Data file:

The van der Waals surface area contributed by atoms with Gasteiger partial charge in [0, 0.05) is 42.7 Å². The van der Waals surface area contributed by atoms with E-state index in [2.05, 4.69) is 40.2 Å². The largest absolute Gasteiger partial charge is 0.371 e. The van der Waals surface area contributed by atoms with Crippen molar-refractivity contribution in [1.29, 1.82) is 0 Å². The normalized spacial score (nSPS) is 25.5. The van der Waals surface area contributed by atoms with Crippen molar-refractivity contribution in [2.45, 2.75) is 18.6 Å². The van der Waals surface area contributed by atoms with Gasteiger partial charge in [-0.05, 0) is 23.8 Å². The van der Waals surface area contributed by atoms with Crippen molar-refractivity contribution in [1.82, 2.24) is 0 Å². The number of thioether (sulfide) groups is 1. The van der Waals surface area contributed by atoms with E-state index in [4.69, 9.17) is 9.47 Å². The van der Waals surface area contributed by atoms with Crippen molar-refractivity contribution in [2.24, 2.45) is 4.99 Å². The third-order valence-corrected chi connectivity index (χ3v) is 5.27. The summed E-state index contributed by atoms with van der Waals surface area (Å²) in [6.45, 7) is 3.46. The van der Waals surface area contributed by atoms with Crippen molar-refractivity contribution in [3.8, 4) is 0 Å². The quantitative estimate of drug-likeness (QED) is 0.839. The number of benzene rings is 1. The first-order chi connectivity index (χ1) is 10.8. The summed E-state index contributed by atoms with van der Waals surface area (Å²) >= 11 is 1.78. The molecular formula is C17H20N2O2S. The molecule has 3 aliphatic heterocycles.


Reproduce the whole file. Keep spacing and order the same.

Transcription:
The van der Waals surface area contributed by atoms with Gasteiger partial charge in [0, 0.05) is 42.7 Å². The van der Waals surface area contributed by atoms with E-state index in [2.05, 4.69) is 40.2 Å². The largest absolute Gasteiger partial charge is 0.371 e. The van der Waals surface area contributed by atoms with Crippen molar-refractivity contribution in [1.29, 1.82) is 0 Å². The normalized spacial score (nSPS) is 25.5. The van der Waals surface area contributed by atoms with Crippen molar-refractivity contribution in [2.45, 2.75) is 18.6 Å². The van der Waals surface area contributed by atoms with Gasteiger partial charge in [-0.05, 0) is 23.8 Å². The van der Waals surface area contributed by atoms with Crippen molar-refractivity contribution in [1.82, 2.24) is 0 Å². The number of thioether (sulfide) groups is 1. The van der Waals surface area contributed by atoms with E-state index in [4.69, 9.17) is 9.47 Å². The van der Waals surface area contributed by atoms with Crippen molar-refractivity contribution in [2.24, 2.45) is 4.99 Å². The third-order valence-corrected chi connectivity index (χ3v) is 5.27. The summed E-state index contributed by atoms with van der Waals surface area (Å²) in [6.45, 7) is 3.46. The van der Waals surface area contributed by atoms with Crippen molar-refractivity contribution in [3.8, 4) is 0 Å². The quantitative estimate of drug-likeness (QED) is 0.839. The number of benzene rings is 1. The first-order chi connectivity index (χ1) is 10.8. The summed E-state index contributed by atoms with van der Waals surface area (Å²) >= 11 is 1.78. The molecular formula is C17H20N2O2S. The molecule has 3 aliphatic heterocycles.